Is Everyone Hanging Out Without Me? (And Other Concerns) by Mindy Kaling

Mindy Kaling

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by Brittany Brolley

Is Everyone Hanging Out Without Me? (And Other Concerns) by Mindy Kaling doesn’t take itself too seriously, much like Kaling herself. Kaling’s debut collection of essays is light, fun, and, of course, undeniably hilarious. With titles like “Don’t Peak in High School” and “In Defense of Chest Hair,” you’ll feel like you’re reading the words of your best friend.

From fame to babies…

Kaling’s confidence shines through throughout the entirety of the book. Unabashedly, she explains to what level of fame she aspires: “never hav[ing] to wait in line for brunch” and needing to use a pseudonym when traveling. Often times, celebrities do not call attention to their celebrity status. Kaling does and does so well.

Acknowledging her circumstances, however, doesn’t make Kaling unrelatable — quite the opposite. “I’m always worried I’m going to accidentally scratch the kid with my fingernails or something,” Kaling describes her awkwardness around babies. Kaling loves watching movies — especially romantic comedies — even though she lives in Hollywood. In one of her funnier essays, “Franchises I Would Like to Reboot,” Kaling mentions Ocean’s 11. She proposes a prequel citing a need to “cut out the ragtaggiest of the ragtag bunch.” Ironically, a real reboot of the film features Kaling and makes her essay even more apropos.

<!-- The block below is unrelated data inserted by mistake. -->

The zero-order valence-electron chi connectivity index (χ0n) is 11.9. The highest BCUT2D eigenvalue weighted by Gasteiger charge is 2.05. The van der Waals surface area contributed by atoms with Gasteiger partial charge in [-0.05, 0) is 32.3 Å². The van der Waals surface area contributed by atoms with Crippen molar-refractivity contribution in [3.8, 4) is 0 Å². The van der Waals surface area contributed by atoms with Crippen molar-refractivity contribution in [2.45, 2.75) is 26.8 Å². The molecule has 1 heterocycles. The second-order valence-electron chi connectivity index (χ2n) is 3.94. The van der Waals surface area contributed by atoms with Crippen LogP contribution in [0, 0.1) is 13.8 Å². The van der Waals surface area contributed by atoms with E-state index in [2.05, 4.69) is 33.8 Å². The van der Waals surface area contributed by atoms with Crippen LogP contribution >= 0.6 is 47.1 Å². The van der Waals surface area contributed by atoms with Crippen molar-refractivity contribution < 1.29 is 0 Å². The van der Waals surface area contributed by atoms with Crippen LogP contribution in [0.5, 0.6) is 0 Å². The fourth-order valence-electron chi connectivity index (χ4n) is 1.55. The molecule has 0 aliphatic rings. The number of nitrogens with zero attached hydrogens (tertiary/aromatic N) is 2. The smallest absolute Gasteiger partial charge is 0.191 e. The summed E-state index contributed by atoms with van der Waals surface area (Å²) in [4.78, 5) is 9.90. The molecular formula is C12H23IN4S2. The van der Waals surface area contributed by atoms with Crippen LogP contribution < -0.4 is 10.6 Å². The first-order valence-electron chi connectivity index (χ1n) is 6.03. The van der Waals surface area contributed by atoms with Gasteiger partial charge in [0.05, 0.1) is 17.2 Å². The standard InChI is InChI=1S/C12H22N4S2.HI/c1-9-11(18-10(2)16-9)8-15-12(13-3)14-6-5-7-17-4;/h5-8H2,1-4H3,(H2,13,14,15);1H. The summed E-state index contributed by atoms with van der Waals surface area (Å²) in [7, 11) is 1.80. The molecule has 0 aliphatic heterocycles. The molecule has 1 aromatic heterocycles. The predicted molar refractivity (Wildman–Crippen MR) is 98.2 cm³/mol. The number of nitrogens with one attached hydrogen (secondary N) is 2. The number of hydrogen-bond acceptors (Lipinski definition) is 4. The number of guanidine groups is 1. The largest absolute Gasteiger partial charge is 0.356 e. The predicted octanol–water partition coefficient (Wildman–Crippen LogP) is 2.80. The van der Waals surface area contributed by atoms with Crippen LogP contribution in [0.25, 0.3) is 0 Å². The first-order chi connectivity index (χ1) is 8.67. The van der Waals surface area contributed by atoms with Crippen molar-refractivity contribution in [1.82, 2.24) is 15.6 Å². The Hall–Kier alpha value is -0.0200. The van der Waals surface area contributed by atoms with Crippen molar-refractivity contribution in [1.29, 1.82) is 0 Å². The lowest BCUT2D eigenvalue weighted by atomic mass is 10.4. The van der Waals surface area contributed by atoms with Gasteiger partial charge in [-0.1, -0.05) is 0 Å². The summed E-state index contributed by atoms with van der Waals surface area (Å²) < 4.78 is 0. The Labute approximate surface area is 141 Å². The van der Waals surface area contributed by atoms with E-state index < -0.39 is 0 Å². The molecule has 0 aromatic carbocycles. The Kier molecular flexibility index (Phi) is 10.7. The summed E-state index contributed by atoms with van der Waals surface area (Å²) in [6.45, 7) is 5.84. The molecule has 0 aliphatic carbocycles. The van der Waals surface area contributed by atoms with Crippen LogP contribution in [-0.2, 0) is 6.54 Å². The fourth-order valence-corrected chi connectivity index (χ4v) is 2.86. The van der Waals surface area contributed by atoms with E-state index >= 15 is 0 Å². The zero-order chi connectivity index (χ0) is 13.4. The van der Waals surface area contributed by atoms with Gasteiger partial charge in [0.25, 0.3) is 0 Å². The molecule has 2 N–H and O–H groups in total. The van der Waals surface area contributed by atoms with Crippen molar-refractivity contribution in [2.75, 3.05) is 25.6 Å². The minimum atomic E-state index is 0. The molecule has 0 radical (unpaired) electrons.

To name dropping and more

Kaling drops some big names in her book, from Steve Carell to Tina Fey. She talks ill of no one, although she does call Rainn Wilson her “frenemy.” Kaling seems as nice and funny in her book as she does on TV. She appreciates a good sense of humor and many types of comedy, aside from roasts. “I think creative, funny, even merciless teasing is one of the great cathartic ways to laugh and bring people together,” she writes. She goes on to explain how she makes an exception for roasts because they make her feel “physically uncomfortable.”

Although not a central focus of her book, Kaling also expresses her desire for marriage and children. She admits to crying when she thinks about the world’s changing values. “[F]ewer and fewer people are believing it’s cool to want what I want, which is to be married and have kids and love each other in a monogamous, long-lasting relationship.” It may not be the fairest generalization because people are often subjected to more pressure to get married and have children than not. Although she has what some would call “traditional values,” it’s important to note that she didn’t feel unaccomplished or incomplete without a husband or a child. “I am thirty-two and I fully feel like an adult,” she writes. How refreshing!

Kaling seems aware of, and thankful for, her great career, loving family, and close friends. Incredibly beneficial and beautifully empowering for young women, Is Everyone Hanging Out Without Me? steals hearts without even trying, much like Kaling herself.

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Brittany Brolley of Laura’s book review team is a lifestyle writer, childfree advocate and founder of therinkydinklife.com, a website dedicated to breaking free of the stereotypes surrounding the childless.

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